U.S. Supreme Court
Standard Oil Co. v. Johnson, 316 U.S. 481 (1942)
Standard Oil Company of California v. Johnson
Argued May 5, 1942
Decided June 1, 1942
316 U.S. 481
1. Where the validity of a state statute, as construed, was drawn in question in the state court on the ground of its being repugnant to the Constitution of the United States, an appeal lies under Jud.Code § 237(a) from a judgment of the state court sustaining the statute. P. 316 U. S. 482.
2. In upholding a state tax on sales of motor fuel, as applied to sales to United States Army Post Exchanges, under a state statute containing an express exception of fuel sold to the government of the United States or any department thereof, the state court construed the exception as inapplicable because, as it concluded upon a consideration of the relation of such Exchanges to the United States, they were not instrumentalities or agencies of the United States.
Held: a decision of a federal question by which this Court is not bound upon appeal. P. 316 U. S. 483.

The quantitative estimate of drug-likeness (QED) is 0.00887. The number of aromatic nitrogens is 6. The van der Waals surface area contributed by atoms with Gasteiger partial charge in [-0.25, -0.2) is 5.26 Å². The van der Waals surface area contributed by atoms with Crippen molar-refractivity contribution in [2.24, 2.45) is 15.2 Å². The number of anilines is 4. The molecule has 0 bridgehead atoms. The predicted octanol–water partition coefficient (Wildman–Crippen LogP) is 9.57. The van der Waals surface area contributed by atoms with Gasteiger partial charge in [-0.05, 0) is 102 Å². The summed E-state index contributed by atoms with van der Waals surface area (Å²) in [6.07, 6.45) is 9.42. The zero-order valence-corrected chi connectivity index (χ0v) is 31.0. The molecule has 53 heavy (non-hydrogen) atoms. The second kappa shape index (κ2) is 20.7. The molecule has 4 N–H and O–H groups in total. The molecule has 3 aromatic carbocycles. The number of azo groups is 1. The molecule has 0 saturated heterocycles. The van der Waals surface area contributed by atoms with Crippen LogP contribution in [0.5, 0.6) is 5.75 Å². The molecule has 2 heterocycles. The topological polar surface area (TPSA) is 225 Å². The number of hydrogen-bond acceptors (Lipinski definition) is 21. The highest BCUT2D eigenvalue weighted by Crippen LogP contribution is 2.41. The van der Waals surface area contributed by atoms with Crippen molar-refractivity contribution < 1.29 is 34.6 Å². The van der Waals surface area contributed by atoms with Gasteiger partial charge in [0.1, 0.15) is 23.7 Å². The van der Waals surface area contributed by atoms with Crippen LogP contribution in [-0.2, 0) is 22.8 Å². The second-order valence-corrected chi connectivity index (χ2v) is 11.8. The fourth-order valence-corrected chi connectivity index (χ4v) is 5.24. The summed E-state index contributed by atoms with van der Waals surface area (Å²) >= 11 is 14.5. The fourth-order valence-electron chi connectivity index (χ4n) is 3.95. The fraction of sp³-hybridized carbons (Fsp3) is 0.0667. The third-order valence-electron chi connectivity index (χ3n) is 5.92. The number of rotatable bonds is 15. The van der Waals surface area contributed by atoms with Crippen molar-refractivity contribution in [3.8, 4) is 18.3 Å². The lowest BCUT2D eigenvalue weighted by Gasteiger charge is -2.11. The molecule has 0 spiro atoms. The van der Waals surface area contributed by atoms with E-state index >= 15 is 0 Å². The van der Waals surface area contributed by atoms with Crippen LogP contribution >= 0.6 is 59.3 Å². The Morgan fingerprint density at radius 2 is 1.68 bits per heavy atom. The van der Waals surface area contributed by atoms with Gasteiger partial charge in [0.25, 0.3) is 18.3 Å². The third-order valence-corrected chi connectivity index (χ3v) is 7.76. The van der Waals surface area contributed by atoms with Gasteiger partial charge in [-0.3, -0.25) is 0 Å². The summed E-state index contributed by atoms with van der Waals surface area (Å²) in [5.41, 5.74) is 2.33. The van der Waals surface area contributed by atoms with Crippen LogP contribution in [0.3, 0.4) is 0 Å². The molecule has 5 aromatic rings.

3. Army Post Exchanges are established and operated under regulations of the Secretary of War, authorized by Acts of Congress, and having the force of law. P. 316 U. S. 483.
4. Army Post Exchanges are arms of the Federal Government -- integral parts of the War Department partaking of its immunity under the Federal Constitution and statutes. P. 316 U. S. 485.
5. Since there is no way of knowing whether the California Supreme Court would have construed the Act in question as applicable to Post Exchanges if it had correctly understood their federal status, a determination of the constitutionality of such application is not called for by the present record, and the case is therefore remanded to that court for further proceedings. P. 316 U. S. 485.
19 Cal.2d 104, 119 P.2d 329, reversed.
Appeal from the affirmance of a judgment against the oil company in an action to recover a tax payment. chanroblesvirtualawlibrary